By Karanjeet Kaur Jan. 19, 2019
Earlier this week, the participative nature of the internet peaked, when people all over the world gathered to make a stock of an egg, the most-liked post on Instagram. Yup. The same internet that led to the proliferation of the Arab Spring bonded over an inanity.
Years ago, when I was a bit of a cocky knowitall, I went through a snark phase. Having just discovered the power of turning up my nose at anything vaguely popular – I was not 25 yet – I sniped at everything from Bollywood to religion in an attempt to be the eyeroll girl. Around that time, I bought a bag from a Pondicherry boho shop, with a screen-printed calendar art-style picture of the goddess Saraswati. The picture was sequinned, the saturation high, and the resolution low – it had an overall gaudy effect, and in all honesty, was a little bit ugly. I, however, had conflated being ironic with being cool.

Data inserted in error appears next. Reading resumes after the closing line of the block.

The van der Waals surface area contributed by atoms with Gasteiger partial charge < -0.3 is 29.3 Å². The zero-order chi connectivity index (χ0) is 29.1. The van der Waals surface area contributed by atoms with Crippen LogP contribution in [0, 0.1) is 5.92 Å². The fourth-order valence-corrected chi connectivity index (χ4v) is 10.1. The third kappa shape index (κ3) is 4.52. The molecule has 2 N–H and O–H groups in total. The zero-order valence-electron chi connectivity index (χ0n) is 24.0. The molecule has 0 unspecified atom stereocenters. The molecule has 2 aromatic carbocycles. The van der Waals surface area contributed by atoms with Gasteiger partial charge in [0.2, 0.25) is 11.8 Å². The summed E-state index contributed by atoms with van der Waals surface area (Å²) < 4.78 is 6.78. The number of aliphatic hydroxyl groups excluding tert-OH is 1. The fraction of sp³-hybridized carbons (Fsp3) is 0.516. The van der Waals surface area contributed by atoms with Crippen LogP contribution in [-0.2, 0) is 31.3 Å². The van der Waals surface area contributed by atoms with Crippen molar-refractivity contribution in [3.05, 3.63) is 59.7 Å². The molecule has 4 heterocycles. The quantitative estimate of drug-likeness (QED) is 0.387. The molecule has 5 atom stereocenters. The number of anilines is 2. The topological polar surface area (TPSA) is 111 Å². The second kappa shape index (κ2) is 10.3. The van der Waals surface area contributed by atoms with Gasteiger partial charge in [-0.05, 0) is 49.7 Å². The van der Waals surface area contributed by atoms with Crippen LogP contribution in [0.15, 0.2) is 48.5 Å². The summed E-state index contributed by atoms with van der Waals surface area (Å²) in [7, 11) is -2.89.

That bombed spectacularly.
Everywhere I went, people stopped me to pay their respects to the goddess. They’d look upon it with utter devotion and touch the picture with half-closed, reverential eyes. On my daily ride to work on the Delhi Metro, fellow commuters would take one look at the veena-playing Saraswati and vacate their seats for me as if I were her hamsa vahan. Everyone missed the irony that, quite frankly, existed only in my head – for most non-hipsters, the bag was an earnest showcasing of my piety.
“One person’s kitsch can be another person’s naive aura,” wrote Stjepan Mestrovic in the 1991 book The Coming Fin De Siècle. One person’s kitsch was another person’s Ma Saraswati.